Tuesday 29 October 2019


I’ve written before about identity and labels, eg here. But I think that I haven’t made it quite clear why one becomes the other, and why both are so essential.

To illustrate, let me give two examples from my own life.

The first is the ‘label/identity’ of being autistic. I grew up and spent decades of my adult life knowing I was ‘different’, but having no idea why. From the age of about seven onwards, I knew there was something ‘wrong’ with me, that I wasn’t like others, and much of my life has been dominated by that fact. I spent decades trying to either find out what my ‘problem’ was, or to get rid of it, to forcibly make myself ‘normal’, and just like everyone else. Neither effort was fruitful.

I became convinced that I was just not as good as other people, that I was weak, useless, pathetic, because I couldn’t cope with or do the things that others coped with or were able to do so easily. I was told ‘don’t be so sensitive’ ‘it’s not such a big deal’, ‘what are you worrying about’, ‘you’re making a fuss about nothing’, and so on. I was laughed at for ‘moving funny’, or ‘saying daft things’, or criticised for being ‘insensitive’ or ‘rude’ or ‘selfish’. It often seemed like nothing I did was right, I became scared to do or say almost anything. In the end, I withdrew from much human interaction, because I just couldn’t cope with it.

The result of all this is that I have suffered from low self-esteem, depression, anxiety and self-hatred for most of my life. This self-hatred went so deep, that even now, I haven’t gotten rid of all of it all. But an amazing thing happened, almost by accident. I began to read up on Asperger’s and autism, in order to help a student I was working with, and quickly recognised myself in the descriptions. To say I was surprised is something of an understatement. To say I was relieved, when I finally found that there were others like me, that I wasn’t ‘one of a (weird) kind’, a sort of lemon off the human reproduction line, is even more of an understatement.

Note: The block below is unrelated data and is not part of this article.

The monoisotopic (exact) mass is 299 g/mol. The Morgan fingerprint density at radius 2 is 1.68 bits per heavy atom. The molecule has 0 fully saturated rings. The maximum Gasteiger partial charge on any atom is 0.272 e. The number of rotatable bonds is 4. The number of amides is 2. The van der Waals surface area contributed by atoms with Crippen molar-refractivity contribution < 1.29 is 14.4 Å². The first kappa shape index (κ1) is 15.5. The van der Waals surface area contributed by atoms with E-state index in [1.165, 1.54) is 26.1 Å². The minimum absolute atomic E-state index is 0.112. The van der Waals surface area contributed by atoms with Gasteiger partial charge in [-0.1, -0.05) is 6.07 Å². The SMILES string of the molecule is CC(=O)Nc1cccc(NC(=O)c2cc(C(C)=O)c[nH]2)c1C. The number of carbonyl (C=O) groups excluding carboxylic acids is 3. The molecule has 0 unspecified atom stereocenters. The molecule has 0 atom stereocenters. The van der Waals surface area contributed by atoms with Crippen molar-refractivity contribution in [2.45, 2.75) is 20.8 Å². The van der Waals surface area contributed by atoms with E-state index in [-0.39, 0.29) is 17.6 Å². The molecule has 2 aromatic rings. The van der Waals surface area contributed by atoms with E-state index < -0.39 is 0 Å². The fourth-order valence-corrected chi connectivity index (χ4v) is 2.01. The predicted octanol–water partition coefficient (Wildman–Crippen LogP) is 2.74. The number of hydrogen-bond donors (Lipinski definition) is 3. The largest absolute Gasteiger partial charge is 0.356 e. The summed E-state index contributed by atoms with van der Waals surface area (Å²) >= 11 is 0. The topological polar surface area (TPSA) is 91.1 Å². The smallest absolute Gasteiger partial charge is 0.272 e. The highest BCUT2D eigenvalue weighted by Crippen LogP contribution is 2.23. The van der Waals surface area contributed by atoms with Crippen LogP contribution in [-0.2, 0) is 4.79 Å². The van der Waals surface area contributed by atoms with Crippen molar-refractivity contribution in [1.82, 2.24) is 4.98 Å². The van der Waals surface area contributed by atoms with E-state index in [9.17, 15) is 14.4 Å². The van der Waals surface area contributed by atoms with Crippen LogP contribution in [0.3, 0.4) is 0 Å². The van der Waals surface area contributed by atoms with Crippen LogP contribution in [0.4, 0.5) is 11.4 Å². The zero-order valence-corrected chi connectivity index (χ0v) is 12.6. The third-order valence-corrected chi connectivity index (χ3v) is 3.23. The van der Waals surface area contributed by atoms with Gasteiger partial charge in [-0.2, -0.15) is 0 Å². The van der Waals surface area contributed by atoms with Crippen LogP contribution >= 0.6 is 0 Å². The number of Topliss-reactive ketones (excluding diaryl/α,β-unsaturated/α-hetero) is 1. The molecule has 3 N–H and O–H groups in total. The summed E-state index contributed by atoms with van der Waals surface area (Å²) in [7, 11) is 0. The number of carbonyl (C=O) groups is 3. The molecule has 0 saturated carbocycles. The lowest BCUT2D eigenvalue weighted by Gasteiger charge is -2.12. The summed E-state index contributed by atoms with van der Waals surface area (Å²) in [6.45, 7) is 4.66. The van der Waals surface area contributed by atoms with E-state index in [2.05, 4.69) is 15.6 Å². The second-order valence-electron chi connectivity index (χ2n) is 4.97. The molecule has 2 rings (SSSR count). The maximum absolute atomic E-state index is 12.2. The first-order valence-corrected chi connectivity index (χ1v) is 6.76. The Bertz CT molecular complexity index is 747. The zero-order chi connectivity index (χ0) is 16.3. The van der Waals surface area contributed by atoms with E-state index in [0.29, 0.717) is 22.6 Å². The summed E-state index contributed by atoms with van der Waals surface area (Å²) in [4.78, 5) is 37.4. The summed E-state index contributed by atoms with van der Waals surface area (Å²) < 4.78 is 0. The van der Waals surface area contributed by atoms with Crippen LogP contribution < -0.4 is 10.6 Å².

What was a label quickly became an identity, as I studied more, read more, listened to my fellow autistics, discussed my ideas with them, shared my thoughts and feelings, asking ‘is this familiar to you? Have you ever felt/done/said this? Had this reaction from others?’ And the response was overwhelmingly YES! Yes, I know what you mean, yes, I’ve done that/been in that situation/felt that, yes, I’m like you.

I’m like you.

I wonder if anyone who’s never felt like they don’t truly belong anywhere can understand how profound that can be, to have people say that to you. To be understood, to finally, finally, FINALLY  know who and what you are. To be validated. To have the right word, the right ‘label’, the right IDENTITY, to describe yourself, a community to fit into, a ‘place’ to call home. To belong.

I don’t think there are words strong enough to describe that feeling.

This autistic identity is one that’s formed over the last ten to fifteen years. But there’s another, more recent, identity that’s been forming, and that’s to do with my sexuality and gender identity.